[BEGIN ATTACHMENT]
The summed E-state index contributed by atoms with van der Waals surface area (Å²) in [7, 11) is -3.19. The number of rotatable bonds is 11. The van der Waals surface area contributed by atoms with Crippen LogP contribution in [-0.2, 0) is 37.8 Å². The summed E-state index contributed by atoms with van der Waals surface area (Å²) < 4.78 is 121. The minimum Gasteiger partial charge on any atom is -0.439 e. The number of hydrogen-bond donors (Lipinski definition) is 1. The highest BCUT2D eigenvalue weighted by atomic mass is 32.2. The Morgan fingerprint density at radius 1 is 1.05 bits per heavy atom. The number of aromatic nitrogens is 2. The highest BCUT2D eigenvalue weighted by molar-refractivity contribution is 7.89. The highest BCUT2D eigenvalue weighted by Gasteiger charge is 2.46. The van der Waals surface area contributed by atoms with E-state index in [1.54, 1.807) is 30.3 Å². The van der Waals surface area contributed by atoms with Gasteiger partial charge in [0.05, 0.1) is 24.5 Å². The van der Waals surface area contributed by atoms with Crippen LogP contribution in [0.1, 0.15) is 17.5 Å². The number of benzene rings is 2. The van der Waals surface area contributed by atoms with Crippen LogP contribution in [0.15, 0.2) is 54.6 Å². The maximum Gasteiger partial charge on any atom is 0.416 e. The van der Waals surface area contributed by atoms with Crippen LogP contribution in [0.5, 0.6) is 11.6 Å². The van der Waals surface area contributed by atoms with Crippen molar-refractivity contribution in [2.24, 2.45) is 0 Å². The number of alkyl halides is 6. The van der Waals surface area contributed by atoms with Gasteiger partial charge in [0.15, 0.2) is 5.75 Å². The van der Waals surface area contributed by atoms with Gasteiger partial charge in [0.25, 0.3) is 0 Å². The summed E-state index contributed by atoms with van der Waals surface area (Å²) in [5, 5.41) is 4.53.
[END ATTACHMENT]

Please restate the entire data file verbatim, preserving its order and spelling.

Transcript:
The summed E-state index contributed by atoms with van der Waals surface area (Å²) in [7, 11) is -3.19. The number of rotatable bonds is 11. The van der Waals surface area contributed by atoms with Crippen LogP contribution in [-0.2, 0) is 37.8 Å². The summed E-state index contributed by atoms with van der Waals surface area (Å²) < 4.78 is 121. The minimum Gasteiger partial charge on any atom is -0.439 e. The number of hydrogen-bond donors (Lipinski definition) is 1. The highest BCUT2D eigenvalue weighted by atomic mass is 32.2. The Morgan fingerprint density at radius 1 is 1.05 bits per heavy atom. The number of aromatic nitrogens is 2. The highest BCUT2D eigenvalue weighted by molar-refractivity contribution is 7.89. The highest BCUT2D eigenvalue weighted by Gasteiger charge is 2.46. The van der Waals surface area contributed by atoms with E-state index in [1.54, 1.807) is 30.3 Å². The van der Waals surface area contributed by atoms with Gasteiger partial charge in [0.05, 0.1) is 24.5 Å². The van der Waals surface area contributed by atoms with Crippen LogP contribution in [0.1, 0.15) is 17.5 Å². The number of benzene rings is 2. The van der Waals surface area contributed by atoms with Crippen LogP contribution in [0.15, 0.2) is 54.6 Å². The maximum Gasteiger partial charge on any atom is 0.416 e. The van der Waals surface area contributed by atoms with Crippen LogP contribution in [0.5, 0.6) is 11.6 Å². The van der Waals surface area contributed by atoms with Crippen molar-refractivity contribution in [2.24, 2.45) is 0 Å². The number of alkyl halides is 6. The van der Waals surface area contributed by atoms with Gasteiger partial charge in [0.15, 0.2) is 5.75 Å². The van der Waals surface area contributed by atoms with Gasteiger partial charge in [0.25, 0.3) is 0 Å². The summed E-state index contributed by atoms with van der Waals surface area (Å²) in [5, 5.41) is 4.53.